Model-driven optimization of multihop wireless networks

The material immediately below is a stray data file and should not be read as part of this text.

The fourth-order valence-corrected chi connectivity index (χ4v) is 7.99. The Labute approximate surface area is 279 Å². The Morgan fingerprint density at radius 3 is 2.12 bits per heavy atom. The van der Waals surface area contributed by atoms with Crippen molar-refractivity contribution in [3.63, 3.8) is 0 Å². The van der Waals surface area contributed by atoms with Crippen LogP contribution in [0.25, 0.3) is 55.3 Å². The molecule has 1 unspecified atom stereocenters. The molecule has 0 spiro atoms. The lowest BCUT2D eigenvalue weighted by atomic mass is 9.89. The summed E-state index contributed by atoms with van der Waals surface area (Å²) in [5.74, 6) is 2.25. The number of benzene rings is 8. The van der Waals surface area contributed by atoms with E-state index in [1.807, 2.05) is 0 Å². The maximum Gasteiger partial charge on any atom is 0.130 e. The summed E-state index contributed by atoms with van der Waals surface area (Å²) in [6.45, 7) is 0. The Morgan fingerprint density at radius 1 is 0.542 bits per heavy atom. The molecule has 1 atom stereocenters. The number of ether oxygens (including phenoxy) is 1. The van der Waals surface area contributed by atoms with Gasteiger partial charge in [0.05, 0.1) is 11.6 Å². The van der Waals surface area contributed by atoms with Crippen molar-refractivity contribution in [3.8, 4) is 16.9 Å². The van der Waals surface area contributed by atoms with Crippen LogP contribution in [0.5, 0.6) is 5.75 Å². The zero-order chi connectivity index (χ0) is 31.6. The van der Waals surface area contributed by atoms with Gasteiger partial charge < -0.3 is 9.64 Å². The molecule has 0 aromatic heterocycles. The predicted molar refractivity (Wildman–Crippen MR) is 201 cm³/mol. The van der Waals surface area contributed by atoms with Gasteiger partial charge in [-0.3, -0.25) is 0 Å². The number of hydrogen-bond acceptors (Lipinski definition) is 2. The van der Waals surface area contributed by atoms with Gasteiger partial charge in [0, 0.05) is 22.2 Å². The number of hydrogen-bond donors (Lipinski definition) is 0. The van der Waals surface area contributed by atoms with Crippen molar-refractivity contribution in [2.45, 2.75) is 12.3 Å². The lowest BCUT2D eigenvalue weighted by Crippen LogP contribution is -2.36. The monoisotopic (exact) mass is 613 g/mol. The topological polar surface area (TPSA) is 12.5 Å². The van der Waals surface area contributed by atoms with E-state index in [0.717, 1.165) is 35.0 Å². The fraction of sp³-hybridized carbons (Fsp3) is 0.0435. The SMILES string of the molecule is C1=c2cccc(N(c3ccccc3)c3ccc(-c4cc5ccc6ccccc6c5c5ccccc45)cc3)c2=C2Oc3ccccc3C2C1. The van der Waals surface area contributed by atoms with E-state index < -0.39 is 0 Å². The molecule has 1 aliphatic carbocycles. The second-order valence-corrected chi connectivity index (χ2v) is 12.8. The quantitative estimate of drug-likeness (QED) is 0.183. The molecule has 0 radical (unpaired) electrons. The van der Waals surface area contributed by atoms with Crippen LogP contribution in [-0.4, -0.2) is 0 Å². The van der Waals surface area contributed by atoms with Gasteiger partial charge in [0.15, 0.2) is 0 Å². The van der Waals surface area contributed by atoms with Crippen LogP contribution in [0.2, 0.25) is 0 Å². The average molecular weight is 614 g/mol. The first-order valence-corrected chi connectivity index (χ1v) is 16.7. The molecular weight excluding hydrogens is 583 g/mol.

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Interference is fundamental to wireless networks. It is hard to achieve good performance when design routing metrics or algorithms without taking it into account. We study interference in wireless networks through empirical experiments and simulations. We find out that current routing protocols face difficulties in effectively managing it, which can lead to severe problems. For instance, a simple network of two links with one flow is vulnerable to severe performance degradation if interference is not properly accounted for. Motivated by these observations, we develop a simple and effective model to capture effects of interference in a wireless network. Different from the existing interference models, our model captures IEEE 802.11 DCF under both homogeneous and heterogeneous traffic and link characteristics, and is simple enough to be directly used as a basic building block for wireless performance optimization. Based on thismodel, we develop optimization algorithms for several objectives, such as network throughput and fairness. Given traffic demands as input, these algorithms compute rates at which individual flows must send to achieve these objectives. We implement these algorithms in Qualnet simulations and 19-node testbed. Our experiment and simulation results show that our methods can systematically account for and control interference to achieve good performance. More specifically, when optimizing fairness, our methods can achieve almost perfect fairness; when optimizing network throughput, they can lead to 100-200% improvement for UDP traffic and 10-50% for TCP traffic.